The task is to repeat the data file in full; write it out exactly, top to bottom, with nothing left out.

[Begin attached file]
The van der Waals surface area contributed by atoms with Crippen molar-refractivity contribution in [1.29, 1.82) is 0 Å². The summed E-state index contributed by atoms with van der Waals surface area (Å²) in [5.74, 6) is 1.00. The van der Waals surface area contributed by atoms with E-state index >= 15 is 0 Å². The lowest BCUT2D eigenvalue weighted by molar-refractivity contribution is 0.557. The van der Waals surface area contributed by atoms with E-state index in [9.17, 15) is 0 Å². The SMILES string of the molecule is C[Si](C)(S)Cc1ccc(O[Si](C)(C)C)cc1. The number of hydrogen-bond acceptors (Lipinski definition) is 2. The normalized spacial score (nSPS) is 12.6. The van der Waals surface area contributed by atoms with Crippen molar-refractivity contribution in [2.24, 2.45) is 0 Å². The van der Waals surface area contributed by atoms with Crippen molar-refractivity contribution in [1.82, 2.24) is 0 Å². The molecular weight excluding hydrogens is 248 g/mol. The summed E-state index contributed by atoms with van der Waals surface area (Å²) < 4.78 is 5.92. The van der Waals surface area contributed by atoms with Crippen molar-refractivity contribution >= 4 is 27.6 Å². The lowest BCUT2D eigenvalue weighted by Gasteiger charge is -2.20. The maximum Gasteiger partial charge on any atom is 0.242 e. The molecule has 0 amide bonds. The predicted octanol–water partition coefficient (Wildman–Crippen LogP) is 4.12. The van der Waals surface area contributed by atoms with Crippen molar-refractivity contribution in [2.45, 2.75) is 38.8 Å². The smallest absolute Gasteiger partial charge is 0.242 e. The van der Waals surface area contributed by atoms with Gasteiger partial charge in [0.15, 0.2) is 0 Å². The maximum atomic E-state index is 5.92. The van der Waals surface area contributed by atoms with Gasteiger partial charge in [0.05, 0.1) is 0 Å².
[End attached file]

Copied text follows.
The van der Waals surface area contributed by atoms with Crippen molar-refractivity contribution in [1.29, 1.82) is 0 Å². The summed E-state index contributed by atoms with van der Waals surface area (Å²) in [5.74, 6) is 1.00. The van der Waals surface area contributed by atoms with E-state index >= 15 is 0 Å². The lowest BCUT2D eigenvalue weighted by molar-refractivity contribution is 0.557. The van der Waals surface area contributed by atoms with E-state index in [9.17, 15) is 0 Å². The SMILES string of the molecule is C[Si](C)(S)Cc1ccc(O[Si](C)(C)C)cc1. The number of hydrogen-bond acceptors (Lipinski definition) is 2. The normalized spacial score (nSPS) is 12.6. The van der Waals surface area contributed by atoms with Crippen molar-refractivity contribution in [2.24, 2.45) is 0 Å². The van der Waals surface area contributed by atoms with Crippen molar-refractivity contribution in [1.82, 2.24) is 0 Å². The molecular weight excluding hydrogens is 248 g/mol. The summed E-state index contributed by atoms with van der Waals surface area (Å²) < 4.78 is 5.92. The van der Waals surface area contributed by atoms with Crippen molar-refractivity contribution >= 4 is 27.6 Å². The lowest BCUT2D eigenvalue weighted by Gasteiger charge is -2.20. The maximum Gasteiger partial charge on any atom is 0.242 e. The molecule has 0 amide bonds. The predicted octanol–water partition coefficient (Wildman–Crippen LogP) is 4.12. The van der Waals surface area contributed by atoms with Crippen molar-refractivity contribution in [2.45, 2.75) is 38.8 Å². The smallest absolute Gasteiger partial charge is 0.242 e. The van der Waals surface area contributed by atoms with Gasteiger partial charge in [0.15, 0.2) is 0 Å². The maximum atomic E-state index is 5.92. The van der Waals surface area contributed by atoms with Gasteiger partial charge in [0.05, 0.1) is 0 Å².